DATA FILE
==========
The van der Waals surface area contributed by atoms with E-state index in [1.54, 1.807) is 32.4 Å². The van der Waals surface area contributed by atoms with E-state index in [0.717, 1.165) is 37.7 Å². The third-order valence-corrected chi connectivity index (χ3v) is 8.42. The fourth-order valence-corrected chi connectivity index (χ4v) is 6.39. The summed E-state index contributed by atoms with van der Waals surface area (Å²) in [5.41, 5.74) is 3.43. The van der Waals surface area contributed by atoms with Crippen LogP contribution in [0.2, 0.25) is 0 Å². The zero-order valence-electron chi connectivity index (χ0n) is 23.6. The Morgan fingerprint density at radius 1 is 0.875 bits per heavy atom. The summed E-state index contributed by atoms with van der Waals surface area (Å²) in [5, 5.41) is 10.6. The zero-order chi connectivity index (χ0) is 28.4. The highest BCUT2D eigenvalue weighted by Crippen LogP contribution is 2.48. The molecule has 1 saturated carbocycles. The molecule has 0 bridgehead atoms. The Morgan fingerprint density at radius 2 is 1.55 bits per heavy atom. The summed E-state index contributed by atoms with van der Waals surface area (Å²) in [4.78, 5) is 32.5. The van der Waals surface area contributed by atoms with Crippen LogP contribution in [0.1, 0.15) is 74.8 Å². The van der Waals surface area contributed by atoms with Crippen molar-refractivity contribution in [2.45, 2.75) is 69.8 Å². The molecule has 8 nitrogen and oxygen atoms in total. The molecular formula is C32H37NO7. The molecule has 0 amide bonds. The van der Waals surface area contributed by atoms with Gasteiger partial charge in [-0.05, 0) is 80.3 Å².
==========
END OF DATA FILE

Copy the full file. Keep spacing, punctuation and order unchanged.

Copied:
The van der Waals surface area contributed by atoms with E-state index in [1.54, 1.807) is 32.4 Å². The van der Waals surface area contributed by atoms with E-state index in [0.717, 1.165) is 37.7 Å². The third-order valence-corrected chi connectivity index (χ3v) is 8.42. The fourth-order valence-corrected chi connectivity index (χ4v) is 6.39. The summed E-state index contributed by atoms with van der Waals surface area (Å²) in [5.41, 5.74) is 3.43. The van der Waals surface area contributed by atoms with Crippen LogP contribution in [0.2, 0.25) is 0 Å². The zero-order valence-electron chi connectivity index (χ0n) is 23.6. The Morgan fingerprint density at radius 1 is 0.875 bits per heavy atom. The summed E-state index contributed by atoms with van der Waals surface area (Å²) in [5, 5.41) is 10.6. The zero-order chi connectivity index (χ0) is 28.4. The highest BCUT2D eigenvalue weighted by Crippen LogP contribution is 2.48. The molecule has 1 saturated carbocycles. The molecule has 0 bridgehead atoms. The Morgan fingerprint density at radius 2 is 1.55 bits per heavy atom. The summed E-state index contributed by atoms with van der Waals surface area (Å²) in [4.78, 5) is 32.5. The van der Waals surface area contributed by atoms with Crippen LogP contribution in [0.1, 0.15) is 74.8 Å². The van der Waals surface area contributed by atoms with Crippen molar-refractivity contribution in [2.45, 2.75) is 69.8 Å². The molecule has 8 nitrogen and oxygen atoms in total. The molecular formula is C32H37NO7. The molecule has 0 amide bonds. The van der Waals surface area contributed by atoms with Gasteiger partial charge in [-0.05, 0) is 80.3 Å².